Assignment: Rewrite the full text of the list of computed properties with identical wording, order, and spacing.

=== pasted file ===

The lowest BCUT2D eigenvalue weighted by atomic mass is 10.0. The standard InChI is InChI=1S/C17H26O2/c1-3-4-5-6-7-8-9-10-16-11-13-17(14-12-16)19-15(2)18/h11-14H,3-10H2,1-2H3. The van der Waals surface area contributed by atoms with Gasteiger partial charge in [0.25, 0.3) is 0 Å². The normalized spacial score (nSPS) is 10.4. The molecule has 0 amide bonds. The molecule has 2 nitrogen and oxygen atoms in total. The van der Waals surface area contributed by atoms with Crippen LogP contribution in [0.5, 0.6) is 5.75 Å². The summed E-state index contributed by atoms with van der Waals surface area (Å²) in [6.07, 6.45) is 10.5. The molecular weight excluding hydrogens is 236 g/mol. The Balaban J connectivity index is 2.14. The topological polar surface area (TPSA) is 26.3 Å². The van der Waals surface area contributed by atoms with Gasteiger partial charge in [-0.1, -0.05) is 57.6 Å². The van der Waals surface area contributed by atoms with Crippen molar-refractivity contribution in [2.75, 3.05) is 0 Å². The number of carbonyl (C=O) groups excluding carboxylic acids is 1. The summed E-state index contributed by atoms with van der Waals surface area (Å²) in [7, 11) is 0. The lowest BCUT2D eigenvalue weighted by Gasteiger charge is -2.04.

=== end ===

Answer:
The lowest BCUT2D eigenvalue weighted by atomic mass is 10.0. The standard InChI is InChI=1S/C17H26O2/c1-3-4-5-6-7-8-9-10-16-11-13-17(14-12-16)19-15(2)18/h11-14H,3-10H2,1-2H3. The van der Waals surface area contributed by atoms with Gasteiger partial charge in [0.25, 0.3) is 0 Å². The normalized spacial score (nSPS) is 10.4. The molecule has 0 amide bonds. The molecule has 2 nitrogen and oxygen atoms in total. The van der Waals surface area contributed by atoms with Crippen LogP contribution in [0.5, 0.6) is 5.75 Å². The summed E-state index contributed by atoms with van der Waals surface area (Å²) in [6.07, 6.45) is 10.5. The molecular weight excluding hydrogens is 236 g/mol. The Balaban J connectivity index is 2.14. The topological polar surface area (TPSA) is 26.3 Å². The van der Waals surface area contributed by atoms with Gasteiger partial charge in [-0.1, -0.05) is 57.6 Å². The van der Waals surface area contributed by atoms with Crippen molar-refractivity contribution in [2.75, 3.05) is 0 Å². The number of carbonyl (C=O) groups excluding carboxylic acids is 1. The summed E-state index contributed by atoms with van der Waals surface area (Å²) in [7, 11) is 0. The lowest BCUT2D eigenvalue weighted by Gasteiger charge is -2.04.